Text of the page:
“What does my child with CVI see?”

These days are more about what does he experience, instead of what does he see
These days are more about what does he experience, instead of what does he see

When your child is diagnosed with cortical visual impairment (CVI), you cannot help but ask, What does my child see? As a parent it was hard to even wrap my brain around the words “cortical visual impairment” – or “cortical blindness” – the first time the neurologist said them. Along with cortical blindness came other misinformation such as “color perception is usually intact” and “because it involves the brain and not the eye, there is nothing you can do.” Some people like to say that having CVI is like looking through a slice of Swiss cheese (visual fields, Roman), which does not fly because the eyes work together to create the image in your brain and those gaps get filled in. Others claim that the world appears pixellated to people who have CVI, except that the brain is not a computer. It is far easier to simulate an ocular impairment – such as the grossly distorted world of somebody with myopia. Or the blacked out central vision of a person with progressive macular degeneration. But what does a child with CVI see? Continue reading ““What does my child with CVI see?””

Waiting to play

Waiting to play
Waiting to play

On an unhurried summer day, at last, we stopped at a favorite playground. For my son who has cortical visual impairment (CVI), favorite playground means ample tree shade (photosensitive, though he won’t always admit it). It also means a good selection of slides, such as “curly slide.” Slides have been his preferred playground play for some time. Slides are downhill, his favorite. Slides are fairly easy, once you figure out how to navigate to the top, which is not always accessible or obvious to a child with CVI. Ladder can look like lots of different things.  Continue reading “Waiting to play”

“Guess Who?” game in Phase III CVI

IMG_9685This one is just for fun, because kids with CVI like to have fun. We can play a game and approach it from the perspective of cortical visual impairment (CVI). A good friend recently gave Jasper a game called “Guess Who?” My worry was that it was about recognizing facial expressions. Turns out it is more about recognizing visual details than expressions. And turns out that my son adores this game. Continue reading ““Guess Who?” game in Phase III CVI”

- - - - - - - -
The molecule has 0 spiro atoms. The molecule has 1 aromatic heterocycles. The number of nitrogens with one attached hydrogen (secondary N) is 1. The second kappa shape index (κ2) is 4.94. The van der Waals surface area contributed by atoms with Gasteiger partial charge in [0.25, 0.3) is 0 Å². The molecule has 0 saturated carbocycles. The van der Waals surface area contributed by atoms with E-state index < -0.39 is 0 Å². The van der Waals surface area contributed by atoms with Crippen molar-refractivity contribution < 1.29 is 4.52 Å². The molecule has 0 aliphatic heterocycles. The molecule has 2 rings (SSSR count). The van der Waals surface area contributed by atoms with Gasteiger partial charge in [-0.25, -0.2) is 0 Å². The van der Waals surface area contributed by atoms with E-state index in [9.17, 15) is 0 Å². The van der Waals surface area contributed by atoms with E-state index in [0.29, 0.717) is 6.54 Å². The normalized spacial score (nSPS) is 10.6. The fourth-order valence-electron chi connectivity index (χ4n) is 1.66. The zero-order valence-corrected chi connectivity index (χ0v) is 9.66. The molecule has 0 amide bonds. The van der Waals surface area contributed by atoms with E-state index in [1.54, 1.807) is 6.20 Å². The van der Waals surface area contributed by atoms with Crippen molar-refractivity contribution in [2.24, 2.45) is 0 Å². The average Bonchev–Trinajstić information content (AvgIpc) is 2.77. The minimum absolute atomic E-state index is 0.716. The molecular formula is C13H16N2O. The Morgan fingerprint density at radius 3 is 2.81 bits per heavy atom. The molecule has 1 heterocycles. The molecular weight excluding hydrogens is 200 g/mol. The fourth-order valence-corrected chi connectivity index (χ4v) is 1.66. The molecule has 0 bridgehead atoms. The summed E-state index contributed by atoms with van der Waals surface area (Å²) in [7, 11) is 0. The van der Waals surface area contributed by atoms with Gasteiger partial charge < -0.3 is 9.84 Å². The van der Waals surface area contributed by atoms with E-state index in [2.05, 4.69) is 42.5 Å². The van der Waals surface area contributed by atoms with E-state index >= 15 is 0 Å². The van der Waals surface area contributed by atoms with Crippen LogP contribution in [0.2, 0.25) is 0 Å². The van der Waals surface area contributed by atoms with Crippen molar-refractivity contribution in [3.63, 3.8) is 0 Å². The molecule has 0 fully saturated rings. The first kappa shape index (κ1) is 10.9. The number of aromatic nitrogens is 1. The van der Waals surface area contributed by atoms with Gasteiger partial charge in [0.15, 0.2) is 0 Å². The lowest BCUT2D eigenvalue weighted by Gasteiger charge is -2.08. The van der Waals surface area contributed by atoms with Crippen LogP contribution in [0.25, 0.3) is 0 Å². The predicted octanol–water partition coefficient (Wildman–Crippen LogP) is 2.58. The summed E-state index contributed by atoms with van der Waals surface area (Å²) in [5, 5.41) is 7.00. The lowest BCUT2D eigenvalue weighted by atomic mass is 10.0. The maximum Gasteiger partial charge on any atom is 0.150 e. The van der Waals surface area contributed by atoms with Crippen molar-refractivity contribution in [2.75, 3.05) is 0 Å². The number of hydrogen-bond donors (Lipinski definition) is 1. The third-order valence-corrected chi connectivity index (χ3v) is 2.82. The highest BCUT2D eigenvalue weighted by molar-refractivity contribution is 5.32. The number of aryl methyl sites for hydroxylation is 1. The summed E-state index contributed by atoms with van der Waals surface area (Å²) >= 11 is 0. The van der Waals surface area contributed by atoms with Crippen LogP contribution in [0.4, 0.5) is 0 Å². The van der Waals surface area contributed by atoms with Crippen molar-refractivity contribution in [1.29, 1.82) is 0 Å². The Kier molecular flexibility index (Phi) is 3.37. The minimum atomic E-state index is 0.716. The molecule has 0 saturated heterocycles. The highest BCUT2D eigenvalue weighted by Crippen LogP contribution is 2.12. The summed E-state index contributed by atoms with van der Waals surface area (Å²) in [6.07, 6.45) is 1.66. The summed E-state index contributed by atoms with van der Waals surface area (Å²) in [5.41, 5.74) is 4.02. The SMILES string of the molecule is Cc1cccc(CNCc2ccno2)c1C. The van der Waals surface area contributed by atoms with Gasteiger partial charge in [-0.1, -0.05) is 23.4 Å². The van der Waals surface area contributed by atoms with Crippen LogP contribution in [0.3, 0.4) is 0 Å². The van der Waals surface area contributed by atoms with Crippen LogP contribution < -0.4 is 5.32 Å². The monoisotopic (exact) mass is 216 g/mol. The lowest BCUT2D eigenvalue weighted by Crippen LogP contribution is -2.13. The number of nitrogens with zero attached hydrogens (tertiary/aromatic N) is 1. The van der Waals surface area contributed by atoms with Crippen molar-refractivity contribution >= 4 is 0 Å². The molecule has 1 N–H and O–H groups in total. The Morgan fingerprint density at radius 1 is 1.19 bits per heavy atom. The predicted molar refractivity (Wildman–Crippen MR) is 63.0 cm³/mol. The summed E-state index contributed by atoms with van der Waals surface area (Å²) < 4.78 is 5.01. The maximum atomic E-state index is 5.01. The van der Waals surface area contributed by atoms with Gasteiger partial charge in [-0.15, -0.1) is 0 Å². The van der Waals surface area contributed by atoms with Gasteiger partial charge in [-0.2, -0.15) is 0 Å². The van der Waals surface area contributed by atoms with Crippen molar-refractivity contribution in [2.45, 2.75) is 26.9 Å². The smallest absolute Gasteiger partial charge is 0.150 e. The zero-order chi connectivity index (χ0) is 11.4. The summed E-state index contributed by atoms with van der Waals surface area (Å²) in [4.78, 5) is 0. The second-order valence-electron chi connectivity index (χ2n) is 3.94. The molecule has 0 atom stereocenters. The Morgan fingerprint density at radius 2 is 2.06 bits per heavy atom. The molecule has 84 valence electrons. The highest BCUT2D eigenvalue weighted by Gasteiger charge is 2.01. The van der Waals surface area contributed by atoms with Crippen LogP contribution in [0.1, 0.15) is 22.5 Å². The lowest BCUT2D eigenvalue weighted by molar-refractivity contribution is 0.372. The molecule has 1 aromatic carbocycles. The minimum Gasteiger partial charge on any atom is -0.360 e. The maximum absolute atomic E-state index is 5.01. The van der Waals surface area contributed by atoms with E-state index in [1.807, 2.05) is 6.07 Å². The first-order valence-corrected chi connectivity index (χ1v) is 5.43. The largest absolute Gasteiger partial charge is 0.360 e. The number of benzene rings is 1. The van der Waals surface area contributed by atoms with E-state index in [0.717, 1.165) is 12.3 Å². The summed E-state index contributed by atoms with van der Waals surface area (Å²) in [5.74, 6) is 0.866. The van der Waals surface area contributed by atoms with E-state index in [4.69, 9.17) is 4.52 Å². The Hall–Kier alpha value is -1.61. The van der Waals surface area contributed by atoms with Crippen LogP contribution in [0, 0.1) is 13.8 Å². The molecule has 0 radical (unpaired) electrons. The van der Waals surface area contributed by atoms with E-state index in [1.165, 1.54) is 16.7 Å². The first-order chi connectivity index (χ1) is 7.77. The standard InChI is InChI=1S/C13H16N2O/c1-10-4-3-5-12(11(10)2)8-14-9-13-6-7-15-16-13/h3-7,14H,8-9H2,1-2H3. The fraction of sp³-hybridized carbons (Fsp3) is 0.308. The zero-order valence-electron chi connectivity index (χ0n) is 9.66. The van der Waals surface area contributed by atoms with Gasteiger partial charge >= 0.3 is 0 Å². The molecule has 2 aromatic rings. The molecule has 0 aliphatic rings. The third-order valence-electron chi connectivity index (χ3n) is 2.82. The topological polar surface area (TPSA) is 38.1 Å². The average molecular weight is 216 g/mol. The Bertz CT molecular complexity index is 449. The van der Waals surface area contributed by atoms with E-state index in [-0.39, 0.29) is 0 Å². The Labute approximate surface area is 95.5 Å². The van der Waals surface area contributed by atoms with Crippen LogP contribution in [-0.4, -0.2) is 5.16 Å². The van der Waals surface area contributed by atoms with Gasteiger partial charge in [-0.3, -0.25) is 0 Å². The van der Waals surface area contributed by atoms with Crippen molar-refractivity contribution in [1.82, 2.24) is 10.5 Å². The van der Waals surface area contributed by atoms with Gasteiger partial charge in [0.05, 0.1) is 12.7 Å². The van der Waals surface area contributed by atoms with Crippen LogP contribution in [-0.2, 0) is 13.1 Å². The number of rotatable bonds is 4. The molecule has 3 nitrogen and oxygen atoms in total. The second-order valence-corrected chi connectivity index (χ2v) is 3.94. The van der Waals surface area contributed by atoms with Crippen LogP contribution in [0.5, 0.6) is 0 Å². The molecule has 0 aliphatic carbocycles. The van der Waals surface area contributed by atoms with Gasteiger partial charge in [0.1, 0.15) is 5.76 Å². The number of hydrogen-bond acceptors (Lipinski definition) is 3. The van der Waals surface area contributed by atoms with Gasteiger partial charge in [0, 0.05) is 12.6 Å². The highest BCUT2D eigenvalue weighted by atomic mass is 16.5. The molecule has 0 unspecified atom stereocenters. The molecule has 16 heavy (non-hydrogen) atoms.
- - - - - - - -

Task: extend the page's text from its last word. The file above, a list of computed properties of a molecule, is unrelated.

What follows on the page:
“Does the mailman know Santa?”

Does the mailman know Santa?
“Does the mailman know Santa?”

As parents, and especially as parents of children who have cortical visual impairment (CVI), we worry about many things. One of the things we worry about most is knowing that our child’s unique educational needs are not being met and supported. In those first years, that critical period of neurodevelopment, parents work hard to get a CVI diagnosis, a CVI Range assessment (Roman-Lantzy), and improve their child’s use of functional vision. We become fluent in the language of CVI. We color highlight, strictly adhere to complexity of array, and speak in salient features. Only to hand our child off when it comes time for transition to public school, and our well honed educational approaches fall by the wayside. Worksheets are highlighted in anything but preferred color yellow. Reading materials are simply enlarged instead of modified. The silhouettes of abstract black and white line drawings are quickly highlighted in whatever color marker was handy. We spend our time arguing with school district administrators about the need to include salient features and comparative language in the IEP (Roman). And the critical question to my son’s learning, What do you see? goes unasked, day after day, for the entire school calendar. Continue reading ““Does the mailman know Santa?””